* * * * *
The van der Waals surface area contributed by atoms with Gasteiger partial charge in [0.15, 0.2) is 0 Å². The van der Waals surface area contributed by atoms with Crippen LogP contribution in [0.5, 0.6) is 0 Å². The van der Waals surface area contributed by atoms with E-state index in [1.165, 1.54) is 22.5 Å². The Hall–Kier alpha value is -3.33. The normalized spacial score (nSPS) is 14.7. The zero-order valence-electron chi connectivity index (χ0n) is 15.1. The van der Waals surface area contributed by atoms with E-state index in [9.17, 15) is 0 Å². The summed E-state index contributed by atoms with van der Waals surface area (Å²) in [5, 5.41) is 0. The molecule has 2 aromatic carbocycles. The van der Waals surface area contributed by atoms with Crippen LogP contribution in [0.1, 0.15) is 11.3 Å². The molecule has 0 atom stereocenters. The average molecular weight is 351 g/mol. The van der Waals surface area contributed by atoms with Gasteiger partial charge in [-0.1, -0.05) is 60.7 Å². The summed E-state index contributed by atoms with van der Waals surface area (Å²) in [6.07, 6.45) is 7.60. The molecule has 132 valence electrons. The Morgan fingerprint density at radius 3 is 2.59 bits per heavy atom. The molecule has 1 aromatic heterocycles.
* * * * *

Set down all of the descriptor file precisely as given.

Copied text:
The van der Waals surface area contributed by atoms with Gasteiger partial charge in [0.15, 0.2) is 0 Å². The van der Waals surface area contributed by atoms with Crippen LogP contribution in [0.5, 0.6) is 0 Å². The van der Waals surface area contributed by atoms with E-state index in [1.165, 1.54) is 22.5 Å². The Hall–Kier alpha value is -3.33. The normalized spacial score (nSPS) is 14.7. The zero-order valence-electron chi connectivity index (χ0n) is 15.1. The van der Waals surface area contributed by atoms with E-state index in [9.17, 15) is 0 Å². The summed E-state index contributed by atoms with van der Waals surface area (Å²) in [5, 5.41) is 0. The molecule has 2 aromatic carbocycles. The van der Waals surface area contributed by atoms with Crippen LogP contribution in [0.1, 0.15) is 11.3 Å². The molecule has 0 atom stereocenters. The average molecular weight is 351 g/mol. The van der Waals surface area contributed by atoms with Gasteiger partial charge in [-0.1, -0.05) is 60.7 Å². The summed E-state index contributed by atoms with van der Waals surface area (Å²) in [6.07, 6.45) is 7.60. The molecule has 132 valence electrons. The Morgan fingerprint density at radius 3 is 2.59 bits per heavy atom. The molecule has 1 aromatic heterocycles.